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Monkeypox

Updated June 29, 2022

Monkeypox in SLCo

  • Salt Lake County Health Department has identified four confirmed county residents with monkeypox since May 2022.
  • All four infections were acquired via international travel; we have not identified any local transmission.
  • Three of the cases have fully recovered.
  • One is still an “active” case; the individual remains in isolation and does not present a risk to the public.
  • We have notified close contacts of all four cases; those exposed individuals will monitor themselves for symptoms for 21 days.
  • To date, we have not identified any additional infections due to these four cases; none of the exposed individuals have become symptomatic.

Prevention

  • Monkeypox can be transmitted person-to-person through:
    • direct contact with the infectious rash, scabs, or body fluids
    • respiratory secretions during prolonged, face-to-face contact, or during intimate physical contact, such as kissing, cuddling, or sex
    • touching items (such as clothing or linens) that previously touched the infectious rash or body fluids
  • Because monkeypox can be spread via skin-to-skin contact with an infected person, it is important to avoid close, intimate, or sexual contact with anyone who has flu-like symptoms or a rash.
  • Condoms will not prevent the spread of monkeypox.
  • People are not contagious until they have symptoms.
  • Monkeypox vaccine is currently not available to the general public.
    In coming weeks, we expect to receive limited doses of the vaccine from the federal government.
    We are working with the State of Utah and the CDC to determine who will be eligible to receive these limited doses, but we expect it to be only people at high risk of contracting monkeypox (such as men who have sex with men and have multiple partners) or at high risk of serious illness from a monkeypox infection (such as people who are immunocompromised).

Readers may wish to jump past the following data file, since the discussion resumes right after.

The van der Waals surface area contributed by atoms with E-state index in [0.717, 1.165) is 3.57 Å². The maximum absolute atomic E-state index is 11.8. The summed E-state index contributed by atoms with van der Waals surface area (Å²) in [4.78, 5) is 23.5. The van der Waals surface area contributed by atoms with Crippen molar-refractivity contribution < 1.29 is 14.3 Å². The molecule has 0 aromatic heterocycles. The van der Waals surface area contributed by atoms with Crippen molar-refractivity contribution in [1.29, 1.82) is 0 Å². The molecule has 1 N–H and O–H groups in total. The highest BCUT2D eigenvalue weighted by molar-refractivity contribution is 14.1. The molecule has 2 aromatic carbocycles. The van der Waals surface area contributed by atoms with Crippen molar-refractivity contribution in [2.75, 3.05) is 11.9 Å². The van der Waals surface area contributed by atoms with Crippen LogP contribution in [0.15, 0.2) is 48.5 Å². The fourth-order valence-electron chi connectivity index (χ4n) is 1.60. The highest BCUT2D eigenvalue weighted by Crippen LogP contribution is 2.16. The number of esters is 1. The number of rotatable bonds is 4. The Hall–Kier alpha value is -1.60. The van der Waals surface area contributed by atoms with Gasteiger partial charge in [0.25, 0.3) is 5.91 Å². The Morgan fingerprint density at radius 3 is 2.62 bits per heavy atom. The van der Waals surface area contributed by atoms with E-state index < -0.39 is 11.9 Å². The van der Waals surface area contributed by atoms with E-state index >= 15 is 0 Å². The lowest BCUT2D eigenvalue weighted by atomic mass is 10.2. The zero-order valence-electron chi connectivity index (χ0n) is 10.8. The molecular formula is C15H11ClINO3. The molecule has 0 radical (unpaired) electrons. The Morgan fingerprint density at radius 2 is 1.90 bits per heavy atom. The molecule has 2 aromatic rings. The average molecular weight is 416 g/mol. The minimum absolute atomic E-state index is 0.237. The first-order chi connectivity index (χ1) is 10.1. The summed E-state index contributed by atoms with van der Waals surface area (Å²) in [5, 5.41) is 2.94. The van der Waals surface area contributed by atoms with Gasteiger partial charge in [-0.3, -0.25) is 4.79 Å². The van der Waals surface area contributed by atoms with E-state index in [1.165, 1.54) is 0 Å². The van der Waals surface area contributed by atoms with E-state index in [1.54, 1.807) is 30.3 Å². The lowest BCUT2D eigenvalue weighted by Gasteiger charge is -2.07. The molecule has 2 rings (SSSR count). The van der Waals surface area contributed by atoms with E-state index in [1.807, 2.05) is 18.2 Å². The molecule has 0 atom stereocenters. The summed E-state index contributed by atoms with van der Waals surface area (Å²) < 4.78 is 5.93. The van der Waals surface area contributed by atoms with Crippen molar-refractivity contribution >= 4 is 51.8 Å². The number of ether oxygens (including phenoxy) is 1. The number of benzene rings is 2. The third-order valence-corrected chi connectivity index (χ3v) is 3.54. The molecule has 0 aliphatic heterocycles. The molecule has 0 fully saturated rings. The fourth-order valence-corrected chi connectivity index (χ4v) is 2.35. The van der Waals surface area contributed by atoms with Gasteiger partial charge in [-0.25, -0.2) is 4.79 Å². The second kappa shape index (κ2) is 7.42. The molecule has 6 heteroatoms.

We will share here more details about local monkeypox vaccine distribution when they are available.

Symptoms

  • Symptoms of monkeypox usually begin 7-14 days after exposure but can range from 5-21 days.
  • The initial symptoms of monkeypox are usually:
    • fever
    • chills
    • body/muscle/headaches
    • swollen lymph nodes
    • fatigue
  • 1 to 3 days after fever, a rash appears, sometimes on or near the genitals or anus, but sometimes in other areas like the hands, feet, chest or face.
    • Sores/rash may be inside the body, including the mouth, vagina, or anus.
    • The rash will go through several stages. The sores often begin as small, red bumps, which become fluid-filled pustules that eventually scab over and fall off.
    • Some people experience a rash or sores first, followed by other symptoms and some only experience a rash or sores without other symptoms.
  • Symptoms usually lasts 2-4 weeks. People with symptoms should stay isolated the entire time they have symptoms.
  • The illness is over when all pustules have scabbed over and fallen off, and new skin is present.
  • People are contagious the entire time they have symptoms.
  • Most people recover fully with no treatment. People with severe illness or who are immunocompromised may receive antiviral medication with the approval of SLCoHD and the CDC.

FAQ

Download our monkeypox fact sheet (English/Español)
View the CDC's monkeypox fact sheet (English)

  • What is monkeypox?
    Monkeypox is a disease caused by a virus first identified in animals. It occurs primarily in tropical rainforest areas of Central and West Africa and is occasionally exported to other regions. Currently, the virus is circulating in western Europe, Australia, Canada, and the U.S.
  • What are the signs and symptoms of monkeypox?
    Monkeypox usually begins with fever (100.4° F or greater), headache, muscle aches, backache, swollen lymph nodes, chills, and exhaustion.

    Within 1 to 3 days (sometimes longer) after the appearance of fever, a rash develops. The rash often begins on the face or in the mouth, then spreads to the arms, legs, hands, and feet.

    The rash, or lesion, starts as hard, red bumps that, over time, become filled with fluid. They eventually scab over and fall off.